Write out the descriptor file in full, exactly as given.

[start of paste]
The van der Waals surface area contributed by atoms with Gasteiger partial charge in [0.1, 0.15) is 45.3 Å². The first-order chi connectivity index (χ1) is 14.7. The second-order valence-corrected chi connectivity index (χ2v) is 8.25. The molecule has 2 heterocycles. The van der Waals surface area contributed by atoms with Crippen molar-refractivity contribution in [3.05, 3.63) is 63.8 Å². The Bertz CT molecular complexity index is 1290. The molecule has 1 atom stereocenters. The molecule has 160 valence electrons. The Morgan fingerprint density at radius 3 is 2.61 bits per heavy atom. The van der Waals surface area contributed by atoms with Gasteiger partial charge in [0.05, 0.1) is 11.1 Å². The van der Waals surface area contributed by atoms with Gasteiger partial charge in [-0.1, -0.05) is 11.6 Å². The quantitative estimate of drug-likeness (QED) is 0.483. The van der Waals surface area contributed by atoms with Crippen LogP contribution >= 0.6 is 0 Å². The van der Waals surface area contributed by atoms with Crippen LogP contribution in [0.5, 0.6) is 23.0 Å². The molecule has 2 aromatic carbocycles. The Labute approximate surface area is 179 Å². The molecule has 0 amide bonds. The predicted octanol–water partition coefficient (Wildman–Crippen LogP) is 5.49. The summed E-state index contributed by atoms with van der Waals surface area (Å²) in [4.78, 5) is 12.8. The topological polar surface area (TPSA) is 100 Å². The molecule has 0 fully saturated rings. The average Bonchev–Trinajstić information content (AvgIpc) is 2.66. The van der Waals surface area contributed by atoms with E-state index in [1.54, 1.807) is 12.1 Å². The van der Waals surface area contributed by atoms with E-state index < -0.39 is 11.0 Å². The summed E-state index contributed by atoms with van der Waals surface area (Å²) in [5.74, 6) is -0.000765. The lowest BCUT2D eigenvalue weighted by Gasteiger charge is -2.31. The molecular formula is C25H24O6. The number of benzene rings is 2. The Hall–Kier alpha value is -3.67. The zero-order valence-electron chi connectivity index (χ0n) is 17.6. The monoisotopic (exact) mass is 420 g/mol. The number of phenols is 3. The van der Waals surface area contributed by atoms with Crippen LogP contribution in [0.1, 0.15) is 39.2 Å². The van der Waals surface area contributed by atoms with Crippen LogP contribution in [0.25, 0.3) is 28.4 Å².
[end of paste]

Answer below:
The van der Waals surface area contributed by atoms with Gasteiger partial charge in [0.1, 0.15) is 45.3 Å². The first-order chi connectivity index (χ1) is 14.7. The second-order valence-corrected chi connectivity index (χ2v) is 8.25. The molecule has 2 heterocycles. The van der Waals surface area contributed by atoms with Crippen molar-refractivity contribution in [3.05, 3.63) is 63.8 Å². The Bertz CT molecular complexity index is 1290. The molecule has 1 atom stereocenters. The molecule has 160 valence electrons. The Morgan fingerprint density at radius 3 is 2.61 bits per heavy atom. The van der Waals surface area contributed by atoms with Gasteiger partial charge in [0.05, 0.1) is 11.1 Å². The van der Waals surface area contributed by atoms with Gasteiger partial charge in [-0.1, -0.05) is 11.6 Å². The quantitative estimate of drug-likeness (QED) is 0.483. The van der Waals surface area contributed by atoms with Crippen LogP contribution >= 0.6 is 0 Å². The van der Waals surface area contributed by atoms with Crippen LogP contribution in [0.5, 0.6) is 23.0 Å². The molecule has 2 aromatic carbocycles. The Labute approximate surface area is 179 Å². The molecule has 0 amide bonds. The predicted octanol–water partition coefficient (Wildman–Crippen LogP) is 5.49. The summed E-state index contributed by atoms with van der Waals surface area (Å²) in [4.78, 5) is 12.8. The topological polar surface area (TPSA) is 100 Å². The molecule has 0 fully saturated rings. The average Bonchev–Trinajstić information content (AvgIpc) is 2.66. The van der Waals surface area contributed by atoms with E-state index in [1.54, 1.807) is 12.1 Å². The van der Waals surface area contributed by atoms with E-state index < -0.39 is 11.0 Å². The summed E-state index contributed by atoms with van der Waals surface area (Å²) in [5.74, 6) is -0.000765. The lowest BCUT2D eigenvalue weighted by Gasteiger charge is -2.31. The molecular formula is C25H24O6. The number of benzene rings is 2. The Hall–Kier alpha value is -3.67. The zero-order valence-electron chi connectivity index (χ0n) is 17.6. The monoisotopic (exact) mass is 420 g/mol. The number of phenols is 3. The van der Waals surface area contributed by atoms with Crippen LogP contribution in [0.1, 0.15) is 39.2 Å². The van der Waals surface area contributed by atoms with Crippen LogP contribution in [0.25, 0.3) is 28.4 Å².